Tuesday, 24 October 2017

Land Sightings: The Basis of the Kelpie Myth







An account of the way it was in days long past.

On a summer afternoon when silence brooded over the hills, and the waters of Loch Chrois were motionless, two lovers sat on a sand-dune at the end of the loch. "sweet is the water out of the cup when stolen", says a proverb of the Gael, and sweet to the lovers was this time because none knew of their meeting, least of all their fathers and mothers, for between the two families was a great feud.

As they talked, the sun sank behind the mountain; still they sat side by side when the afterglow suffused the western sky. The silence of a summer afternoon passed into the peace of a summer evening, and dark shadows gathered in the hollows around them ere the lovers bethought them of their homes. "The game 1 came out to snare is still on the wing," the youth said; "the kye are on their way to the homestead," was her answer. 

As they spoke, their eyes lighted on a black horse which pastured beside the loch. Thinking that it belonged to the clachan whence they came, the lovers led it towards a boulder, and there sprang on its back. Hardly were they seated, than the horse headed lochwards, and when they tried to slip from his back, they found that an invisible power gripped them. Then they knew that their steed was the Each-uisge of Loch Chrois.

On the further side of the water, men and women were returning from Fuaran-Gearradh, the cool well, whose waters, blessed by a passing saint, cured sick folk of many diseases. To them the lovers shouted for help, but it was in vain, for already the kelpie had gained the edge of the loch. Louder than the cries of the unwilling riders, rose the wild neighing of the black horse, as with unwonted fierceness he reared and plunged into the loch. 

On either side of him as he fought his way to the centre, vast clouds of vapour were seen to rise from the water; and the people fled affrighted at the weird sounds that broke the stillness, and the strange sight on the loch. The bodies of the lovers were never found, and in every clachan and strath for miles around it is held that the demon carried them to the loch-depths where he dwells, there to await the call of the pibroch on the day of days."
  
Source:  The Scottish Review Vol.28 July-October 1896

Thus runs the tale of the Scottish Water Kelpie, or to be more precise, the Each Uisge or Water Horse. The telling of the tale takes on many forms across the ages encompassing all manner of scenarios, the vast bulk of which are now lost. The aforementioned Loch Chrois in Ross-shire is but one example.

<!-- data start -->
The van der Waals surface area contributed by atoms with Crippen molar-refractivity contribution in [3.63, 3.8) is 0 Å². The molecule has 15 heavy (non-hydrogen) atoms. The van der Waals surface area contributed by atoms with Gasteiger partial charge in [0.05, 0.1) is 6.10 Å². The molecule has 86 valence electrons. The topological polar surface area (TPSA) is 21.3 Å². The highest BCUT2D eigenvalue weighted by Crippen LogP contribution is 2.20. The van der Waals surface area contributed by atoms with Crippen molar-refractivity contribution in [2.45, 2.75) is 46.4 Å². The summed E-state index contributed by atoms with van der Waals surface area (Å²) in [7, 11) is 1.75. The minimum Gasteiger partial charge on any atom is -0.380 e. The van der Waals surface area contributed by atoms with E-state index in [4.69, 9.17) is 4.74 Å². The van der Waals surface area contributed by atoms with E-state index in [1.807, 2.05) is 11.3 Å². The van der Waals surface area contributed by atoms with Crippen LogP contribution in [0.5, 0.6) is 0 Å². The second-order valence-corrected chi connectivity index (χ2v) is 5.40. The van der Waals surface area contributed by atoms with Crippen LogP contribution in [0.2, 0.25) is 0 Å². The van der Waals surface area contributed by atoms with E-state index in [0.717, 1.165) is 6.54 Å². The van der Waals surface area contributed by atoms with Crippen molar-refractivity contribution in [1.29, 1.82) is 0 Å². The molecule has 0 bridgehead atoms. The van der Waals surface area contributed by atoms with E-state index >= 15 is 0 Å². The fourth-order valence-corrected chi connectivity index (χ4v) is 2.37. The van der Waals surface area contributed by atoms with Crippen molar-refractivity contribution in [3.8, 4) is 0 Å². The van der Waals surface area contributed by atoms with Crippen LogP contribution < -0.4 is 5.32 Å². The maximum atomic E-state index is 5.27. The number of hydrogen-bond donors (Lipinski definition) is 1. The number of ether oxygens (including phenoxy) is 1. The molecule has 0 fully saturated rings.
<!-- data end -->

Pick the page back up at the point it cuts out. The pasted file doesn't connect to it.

But what was the purpose of such a story and to whom was it directed? If you read the anthropologists of the time and those sceptics who parrot their words today, we are told it is a story manufactured to warn vulnerable children away from the shores of dangerous waters where death by drowning may await.

A plausible theory, but an improbable one that does not reflect the narrative that was recorded by the same Victorian anthropologists before the arrival of science and industry wiped away the oral tradition of many generations.

To wit, the Water Horse was portrayed as a predator that cared not for the age of its victim and whose mere concern lay rather in whether warm blood flowed through their veins. So, adults and children are likewise victims. Moreover, the dangers of water seems not to be the moral of the tale as Sabbath breaking is also featured as a caution to the indolent and, as noted above, no cause at all as lovers merely enjoy each others' company.

Which brings me to the contradiction in these tales. Why would a creature which is most definitely portrayed as a creature of the deep waters always have a land based narrative? Indeed, sometimes it is nowhere near the loch as the Loch Ness Kelpie of the Warlock would patrol the dark roads of the Slochd Muichd, miles away from Loch Ness (near the modern A9 road).

If one was intent on warding children away from dangerous shorelines, why not present the Water Horse as a fearsome beast that lies just under the water waiting to drag away any unwitting child who foolishly wades into its waters? Indeed, even a monster that could break forth from the waters and gallop after its errant victims would suffice. But a Water Horse in a field or on a distant road? Just what exactly is the deterrent value there?
 
There is none in that respect and one is rather left wondering what small grit of truth initially arose to allow these pearls of folklore to form around it and eventually hide it from modern eyes? What was it these ancient people perceived in these creatures that warranted it spending more time on land in these stories than actually in its native waters?

My suggestion is that though these creatures were evidently seen in the waters of Loch Ness, they were seen on land as well and this created a greater impact on the people than if they stayed in the water. The psychology of this should be evident because if the creature stays in the loch, then the natives can feel more secure on land. Water Horses are only an issue if you go out on a boat or go for a swim.